After Wisconsin Governor Scott Walker made the most confusing attempt to explain proportional representation that I've ever heard, I'm going to attempt to explain the principle of proportional representation. You can watch Walker's explanation of proportional representation below, and I've watched the video a few times, and I still don't get Walker's explanation:
Special thanks to Rebecca Kemble of The Progressive for filming the video
The principle behind proportional representation, in regards to how it is applied to determine the makeup of the United States House of Representatives, is that each state is apportioned a certain number of votes reflecting how many people lived there at the time the last Census was taken.
Every ten years, the U.S. Constitution requires the Federal Government to take a census, or count how many people live in the United States. This is done by legally requiring people to fill out census forms that are either mailed to them or sending a census taker to a person's home to gather information. That population count is used by Congress to apportion a subset of the 435 seats of the United States House of Representatives to each U.S. state based on that's state's population. The objective of proportional representation, in the case of apportionment of U.S. House seats among the states, is to apportion the seats to the states so that the number of seats that each state has reflects how many people lived in that state at the time the last Census was taken.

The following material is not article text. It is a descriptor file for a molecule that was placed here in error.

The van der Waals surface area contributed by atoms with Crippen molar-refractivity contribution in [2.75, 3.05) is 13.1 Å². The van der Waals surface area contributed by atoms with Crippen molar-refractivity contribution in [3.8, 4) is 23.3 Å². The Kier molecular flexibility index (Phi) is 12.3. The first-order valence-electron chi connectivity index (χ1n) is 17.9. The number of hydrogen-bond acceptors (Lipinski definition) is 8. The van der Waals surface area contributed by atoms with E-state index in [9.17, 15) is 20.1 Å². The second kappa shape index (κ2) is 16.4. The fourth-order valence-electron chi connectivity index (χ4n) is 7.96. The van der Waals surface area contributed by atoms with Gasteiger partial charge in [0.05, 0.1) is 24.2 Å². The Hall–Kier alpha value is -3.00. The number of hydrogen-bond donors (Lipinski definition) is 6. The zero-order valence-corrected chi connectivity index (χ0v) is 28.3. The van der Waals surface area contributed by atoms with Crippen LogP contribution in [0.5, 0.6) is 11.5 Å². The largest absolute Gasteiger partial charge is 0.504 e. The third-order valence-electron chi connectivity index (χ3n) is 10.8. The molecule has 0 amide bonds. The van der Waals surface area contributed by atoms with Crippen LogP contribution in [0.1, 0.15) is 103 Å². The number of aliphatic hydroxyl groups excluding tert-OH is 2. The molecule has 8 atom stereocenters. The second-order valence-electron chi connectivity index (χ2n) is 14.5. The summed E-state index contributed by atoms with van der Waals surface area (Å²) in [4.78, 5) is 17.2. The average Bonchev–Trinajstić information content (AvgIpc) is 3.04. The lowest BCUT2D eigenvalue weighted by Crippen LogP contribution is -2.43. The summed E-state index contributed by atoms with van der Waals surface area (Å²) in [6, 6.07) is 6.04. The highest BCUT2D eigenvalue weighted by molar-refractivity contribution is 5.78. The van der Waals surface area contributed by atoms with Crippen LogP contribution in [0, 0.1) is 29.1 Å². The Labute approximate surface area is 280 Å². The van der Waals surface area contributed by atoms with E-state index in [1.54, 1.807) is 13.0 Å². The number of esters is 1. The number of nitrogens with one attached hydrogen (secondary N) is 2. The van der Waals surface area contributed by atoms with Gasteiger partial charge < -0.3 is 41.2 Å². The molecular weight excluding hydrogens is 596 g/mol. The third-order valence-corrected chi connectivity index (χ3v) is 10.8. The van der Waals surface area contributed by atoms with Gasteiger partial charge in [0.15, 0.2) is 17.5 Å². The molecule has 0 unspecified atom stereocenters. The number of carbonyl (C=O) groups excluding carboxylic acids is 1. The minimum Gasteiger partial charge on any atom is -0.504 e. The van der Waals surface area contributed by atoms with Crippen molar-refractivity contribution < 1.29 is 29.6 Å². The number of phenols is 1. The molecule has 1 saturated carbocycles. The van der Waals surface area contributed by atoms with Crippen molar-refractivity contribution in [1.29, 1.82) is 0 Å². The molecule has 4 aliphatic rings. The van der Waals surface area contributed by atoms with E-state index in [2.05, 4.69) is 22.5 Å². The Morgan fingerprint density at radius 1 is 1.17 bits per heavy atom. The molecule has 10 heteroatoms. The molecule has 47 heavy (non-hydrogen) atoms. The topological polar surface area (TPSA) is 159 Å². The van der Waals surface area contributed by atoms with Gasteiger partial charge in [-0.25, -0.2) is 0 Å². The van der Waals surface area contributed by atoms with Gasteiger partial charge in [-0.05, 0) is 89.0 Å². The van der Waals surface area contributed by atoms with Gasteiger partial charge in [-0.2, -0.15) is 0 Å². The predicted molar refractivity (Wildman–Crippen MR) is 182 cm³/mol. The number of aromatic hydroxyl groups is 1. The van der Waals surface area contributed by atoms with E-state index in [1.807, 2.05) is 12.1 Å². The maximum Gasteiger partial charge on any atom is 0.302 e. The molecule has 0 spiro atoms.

After the 435 U.S. House seats are apportioned to the states, those states which have been apportioned 2 or more seats are required to draw up congressional districts. This process is known as redistricting, and, except for states that have been apportioned a single seat, the states have to draw up one congressional district for each seat that they have been apportioned. Wisconsin has been apportioned 8 seats as a result of the most recent Census, so, since the Wisconsin State Legislature has the authority to draw up Wisconsin's congressional districts, the Legislature drew 8 congressional districts. My home state of Illinois has been apportioned 18 seats as a result of the most recent Census, so, since the Illinois General Assembly has the authority to draw up Illinois's congressional districts, the General Assembly drew 18 congressional districts. Each of Wisconsin's congressional districts contains one-eighth of Wisconsin's population, and each of Illinois's congressional districts contains one-eighteenth of Illinois's population.
What Scott Walker was probably trying to explain was the Connecticut Compromise, and I'll explain that. During the Constitutional Convention in Philadelphia in 1787, the delegations of the states that had higher populations and the delegations of the states that had lower populations deadlocked on whether to apportion congressional seats based on the population of each state, which was favored by the delegations of the larger states, or apportion the same number of congressional seats to each state irregardless of each state's population, which was favored by the delegations of the smaller states. Two members of the Connecticut delegation, Roger Sherman and Oliver Ellsworth, broke the deadlock by proposing that one house of Congress shall have it seats apportioned to the states based on the populations of each state, which became the United States House of Representatives, and the other house of Congress shall have two of its seats apportioned to each state irregardless of the populations of each state, which became the United States Senate.
What do you think of my attempt to explain proportional representation?